Here's What You Need To Know About Velcro Hair Rollers

Move over, Dyson Air Wrap, there's a new go-to curling tool in town: the velcro rollers.

Thanks in part to the Y2K resurgence, the velcro rollers, which were a big thing in the '90s and the early aughts, are making their way into the dressers of people everywhere once again. To achieve voluminous curls, people are trading expensive styling tools and trips to blowout salons for rollers you can easily pick up from your local beauty retailer. The #velcrorollers tag on TikTok says it all. Everyone is channeling their moms in the '90s, with multiple rollers attached to their heads to give their locks extra body and natural-looking curls, giving Cindy Crawford a run for her money.

Even though velcro rollers are not new to the beauty world, they're relatively foreign to many of the new users. If you're looking to hop on to this trend, here's a quick lowdown on the favorite hair tool of the '90s.

Who invented velcro rollers?

No one can exactly pinpoint the genius who invented the velcro rollers, but you have Swiss engineer George de Mestral to thank for the velcro — or hook-and-loop fastener if you want to get technical — innovation. According to Time, the engineer came up with the idea of making synthetic burr when he marveled at how burs from a burdock plant stuck to his pants and pet. After nearly a decade of experimentation, he managed to invent pieces of fabric that seamlessly clung together.

It wasn't until the '60s that his brainchild rose to popularity, and around that time, velcro rollers also started becoming a go-to curling tool, per Curling Diva. The fact that they easily stay in place while people fuss with their makeup and clothes — and sometimes even chores — makes them such a fuss-free tool to use. People would even sometimes choose to sleep with velcro rollers in and find they were in the exact same place the next day.

How velcro rollers work

Velcro rollers work exactly how you think they would. They're just like normal plastic rollers, except the top layer is made out of velcro, sans the side that sticks. Why? Because the rollers need to cling to your hair, so you shouldn't need to wear any additional attachments to make them hold on to your stands, per Allure.

Velcro rollers also come in varying sizes, and the size you use largely hinges on how you want your hair to look. Bustle notes the smaller ones would work best if you want tighter curls, but for a more voluminous crown of glory, go for the bigger rollers.

The benefits of velcro rollers

Make no mistake. You can't exactly rely on velcro rollers if you want curls that are akin to ringlets. New York City–based hair stylist Cataanda James told Allure that they only work for those who are gunning for bouncy curls. "Your hair will bounce, but the curls that you see at the initial roller release will convert into a curvaceous bevel near the ends after you toss and fingerstyle your hair," she noted.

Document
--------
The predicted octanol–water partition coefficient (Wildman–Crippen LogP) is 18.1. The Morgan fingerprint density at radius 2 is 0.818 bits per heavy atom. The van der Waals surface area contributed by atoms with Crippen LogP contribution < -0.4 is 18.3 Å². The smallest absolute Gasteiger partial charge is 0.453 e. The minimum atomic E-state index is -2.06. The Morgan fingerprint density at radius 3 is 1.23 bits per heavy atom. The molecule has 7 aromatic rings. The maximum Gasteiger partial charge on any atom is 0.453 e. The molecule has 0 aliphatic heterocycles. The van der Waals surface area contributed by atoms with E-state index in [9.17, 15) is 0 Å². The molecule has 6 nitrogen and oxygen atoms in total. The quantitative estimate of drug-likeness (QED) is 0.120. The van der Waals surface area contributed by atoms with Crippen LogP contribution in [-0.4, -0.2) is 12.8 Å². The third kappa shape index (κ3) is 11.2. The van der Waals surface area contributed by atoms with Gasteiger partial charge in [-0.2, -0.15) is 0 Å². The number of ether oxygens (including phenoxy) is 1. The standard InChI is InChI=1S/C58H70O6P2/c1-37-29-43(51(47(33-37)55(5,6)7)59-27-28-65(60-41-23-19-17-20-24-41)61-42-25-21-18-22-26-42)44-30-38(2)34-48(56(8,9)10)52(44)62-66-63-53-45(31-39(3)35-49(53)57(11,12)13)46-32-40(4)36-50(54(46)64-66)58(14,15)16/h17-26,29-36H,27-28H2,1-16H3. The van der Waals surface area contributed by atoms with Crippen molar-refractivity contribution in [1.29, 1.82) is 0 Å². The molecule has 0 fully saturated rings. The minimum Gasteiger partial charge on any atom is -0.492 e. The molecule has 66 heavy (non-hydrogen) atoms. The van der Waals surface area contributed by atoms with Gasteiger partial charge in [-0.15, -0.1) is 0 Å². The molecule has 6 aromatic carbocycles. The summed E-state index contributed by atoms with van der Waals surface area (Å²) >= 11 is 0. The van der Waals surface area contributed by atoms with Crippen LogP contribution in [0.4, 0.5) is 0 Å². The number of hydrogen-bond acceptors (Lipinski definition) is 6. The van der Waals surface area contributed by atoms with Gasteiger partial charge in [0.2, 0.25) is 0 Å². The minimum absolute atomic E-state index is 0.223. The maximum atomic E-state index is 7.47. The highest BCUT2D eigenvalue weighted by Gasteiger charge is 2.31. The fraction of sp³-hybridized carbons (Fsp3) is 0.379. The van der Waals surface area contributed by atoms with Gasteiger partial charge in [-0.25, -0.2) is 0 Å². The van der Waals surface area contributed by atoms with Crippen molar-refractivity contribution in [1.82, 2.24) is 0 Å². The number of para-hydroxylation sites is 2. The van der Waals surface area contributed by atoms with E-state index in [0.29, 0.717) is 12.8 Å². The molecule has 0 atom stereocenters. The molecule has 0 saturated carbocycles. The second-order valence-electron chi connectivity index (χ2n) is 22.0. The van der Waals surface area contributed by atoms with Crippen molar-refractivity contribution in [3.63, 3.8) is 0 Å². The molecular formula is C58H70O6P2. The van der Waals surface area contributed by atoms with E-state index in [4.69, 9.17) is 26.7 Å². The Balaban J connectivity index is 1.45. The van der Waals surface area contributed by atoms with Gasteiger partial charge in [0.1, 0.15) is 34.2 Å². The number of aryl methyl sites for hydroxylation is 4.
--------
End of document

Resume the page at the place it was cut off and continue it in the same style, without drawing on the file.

Meanwhile, Cassie Siskovic, national artistic director for Alfaparf Milano Professional USA, told Martha Stewart that using velcro rollers is a fool-proof hack to get salon-worthy hair without breaking the bank. The best part is it doesn't involve heat that may potentially damage your strands. "Because of the texture of the velcro, they lock in easily and create a brushable finish," Siskovic said. "They also allow your hair to cool after heat application, resulting in a longer-lasting style."

Inside velcro roller techniques

You have the option to use velcro rollers on damp or dry hair, but celebrity hairstylist Priscilla Valles told Glamour that going the dry route is preferable because that way, it's easier to work with extensions. But really, the secret to voluminous curls with velcro rollers is the direction you roll. "Go under at a 90-degree angle," she said.

Hair stylist Aaron Carlo also told Byrdie to use around five or six curlers at a time. When wrapping them around your locks, Carlo recommends that you "always roll your hair rollers away from the face, otherwise the hair will bounce forward and look old-fashioned."

How to keep your curls looking fluffy

Styling your hair with velcro rollers is one thing, but keeping them looking bouncy is a whole other ball game. If you want the styling to last longer, hairstylist Cataanda James shared with Allure that the trick is to use a blow dryer to save more time. "Blow the rollers with a hair dryer on the high heat setting with low airflow," she dished. "Make sure to point the air in the same direction the hair was set."

What's more, celebrity hairstylist Barry Lee Moe told PureWow that using hairspray helps, but not too much. "Use your fingers to gently rake the hairspray through your hair while still upside down. Then, flip your hair back and refine specific sections with a wide tooth comb or your fingertips to finish," he advised.